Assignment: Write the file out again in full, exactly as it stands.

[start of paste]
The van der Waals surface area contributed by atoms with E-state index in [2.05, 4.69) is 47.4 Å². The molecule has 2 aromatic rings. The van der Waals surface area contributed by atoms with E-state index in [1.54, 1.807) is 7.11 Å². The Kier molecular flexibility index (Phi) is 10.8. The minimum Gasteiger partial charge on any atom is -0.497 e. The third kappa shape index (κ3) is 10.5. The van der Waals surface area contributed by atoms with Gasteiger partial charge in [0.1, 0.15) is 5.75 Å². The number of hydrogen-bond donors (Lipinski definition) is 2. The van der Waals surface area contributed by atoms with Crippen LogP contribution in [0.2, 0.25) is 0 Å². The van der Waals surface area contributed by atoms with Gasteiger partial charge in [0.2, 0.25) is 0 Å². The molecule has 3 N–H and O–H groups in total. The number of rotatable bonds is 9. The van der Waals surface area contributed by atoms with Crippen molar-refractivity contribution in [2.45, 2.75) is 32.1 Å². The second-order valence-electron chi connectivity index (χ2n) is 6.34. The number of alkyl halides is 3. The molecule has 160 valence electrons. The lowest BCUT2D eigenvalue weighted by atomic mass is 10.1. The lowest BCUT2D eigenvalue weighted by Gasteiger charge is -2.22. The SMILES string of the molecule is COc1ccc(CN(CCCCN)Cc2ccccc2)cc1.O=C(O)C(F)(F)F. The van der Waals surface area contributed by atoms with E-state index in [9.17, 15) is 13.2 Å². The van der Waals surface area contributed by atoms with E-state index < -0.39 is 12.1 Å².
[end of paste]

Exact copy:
The van der Waals surface area contributed by atoms with E-state index in [2.05, 4.69) is 47.4 Å². The molecule has 2 aromatic rings. The van der Waals surface area contributed by atoms with E-state index in [1.54, 1.807) is 7.11 Å². The Kier molecular flexibility index (Phi) is 10.8. The minimum Gasteiger partial charge on any atom is -0.497 e. The third kappa shape index (κ3) is 10.5. The van der Waals surface area contributed by atoms with Gasteiger partial charge in [0.1, 0.15) is 5.75 Å². The number of hydrogen-bond donors (Lipinski definition) is 2. The van der Waals surface area contributed by atoms with Crippen LogP contribution in [0.2, 0.25) is 0 Å². The van der Waals surface area contributed by atoms with Gasteiger partial charge in [0.2, 0.25) is 0 Å². The molecule has 3 N–H and O–H groups in total. The number of rotatable bonds is 9. The van der Waals surface area contributed by atoms with Crippen molar-refractivity contribution in [2.45, 2.75) is 32.1 Å². The second-order valence-electron chi connectivity index (χ2n) is 6.34. The number of alkyl halides is 3. The molecule has 160 valence electrons. The lowest BCUT2D eigenvalue weighted by atomic mass is 10.1. The lowest BCUT2D eigenvalue weighted by Gasteiger charge is -2.22. The SMILES string of the molecule is COc1ccc(CN(CCCCN)Cc2ccccc2)cc1.O=C(O)C(F)(F)F. The van der Waals surface area contributed by atoms with E-state index in [9.17, 15) is 13.2 Å². The van der Waals surface area contributed by atoms with E-state index < -0.39 is 12.1 Å².